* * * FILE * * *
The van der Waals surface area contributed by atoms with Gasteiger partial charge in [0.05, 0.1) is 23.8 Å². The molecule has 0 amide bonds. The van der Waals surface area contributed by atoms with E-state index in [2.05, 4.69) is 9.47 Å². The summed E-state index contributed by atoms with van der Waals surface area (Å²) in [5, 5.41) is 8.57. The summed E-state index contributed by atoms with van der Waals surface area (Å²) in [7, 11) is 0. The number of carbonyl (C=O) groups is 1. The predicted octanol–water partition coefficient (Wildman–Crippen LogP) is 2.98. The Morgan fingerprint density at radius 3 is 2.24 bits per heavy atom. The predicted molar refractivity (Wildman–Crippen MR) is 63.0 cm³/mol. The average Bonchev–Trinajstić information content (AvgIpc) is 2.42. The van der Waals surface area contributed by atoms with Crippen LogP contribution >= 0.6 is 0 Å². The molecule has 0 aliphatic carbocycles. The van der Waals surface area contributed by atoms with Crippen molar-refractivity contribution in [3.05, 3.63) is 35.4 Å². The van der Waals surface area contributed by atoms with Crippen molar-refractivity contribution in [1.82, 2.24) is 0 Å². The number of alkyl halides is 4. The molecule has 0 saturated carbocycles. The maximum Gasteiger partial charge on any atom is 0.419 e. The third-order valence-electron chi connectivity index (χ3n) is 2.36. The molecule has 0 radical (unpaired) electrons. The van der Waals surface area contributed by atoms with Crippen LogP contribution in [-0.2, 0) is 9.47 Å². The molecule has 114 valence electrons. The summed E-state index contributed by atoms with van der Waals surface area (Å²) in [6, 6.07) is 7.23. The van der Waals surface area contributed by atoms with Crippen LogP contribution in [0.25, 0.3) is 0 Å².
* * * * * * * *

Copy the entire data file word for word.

The van der Waals surface area contributed by atoms with Gasteiger partial charge in [0.05, 0.1) is 23.8 Å². The molecule has 0 amide bonds. The van der Waals surface area contributed by atoms with E-state index in [2.05, 4.69) is 9.47 Å². The summed E-state index contributed by atoms with van der Waals surface area (Å²) in [5, 5.41) is 8.57. The summed E-state index contributed by atoms with van der Waals surface area (Å²) in [7, 11) is 0. The number of carbonyl (C=O) groups is 1. The predicted octanol–water partition coefficient (Wildman–Crippen LogP) is 2.98. The Morgan fingerprint density at radius 3 is 2.24 bits per heavy atom. The predicted molar refractivity (Wildman–Crippen MR) is 63.0 cm³/mol. The average Bonchev–Trinajstić information content (AvgIpc) is 2.42. The van der Waals surface area contributed by atoms with Crippen LogP contribution >= 0.6 is 0 Å². The molecule has 0 aliphatic carbocycles. The van der Waals surface area contributed by atoms with Crippen molar-refractivity contribution in [3.05, 3.63) is 35.4 Å². The van der Waals surface area contributed by atoms with Crippen molar-refractivity contribution in [1.82, 2.24) is 0 Å². The number of alkyl halides is 4. The molecule has 0 saturated carbocycles. The maximum Gasteiger partial charge on any atom is 0.419 e. The third-order valence-electron chi connectivity index (χ3n) is 2.36. The molecule has 0 radical (unpaired) electrons. The van der Waals surface area contributed by atoms with Crippen LogP contribution in [-0.2, 0) is 9.47 Å². The molecule has 114 valence electrons. The summed E-state index contributed by atoms with van der Waals surface area (Å²) in [6, 6.07) is 7.23. The van der Waals surface area contributed by atoms with Crippen LogP contribution in [0.25, 0.3) is 0 Å².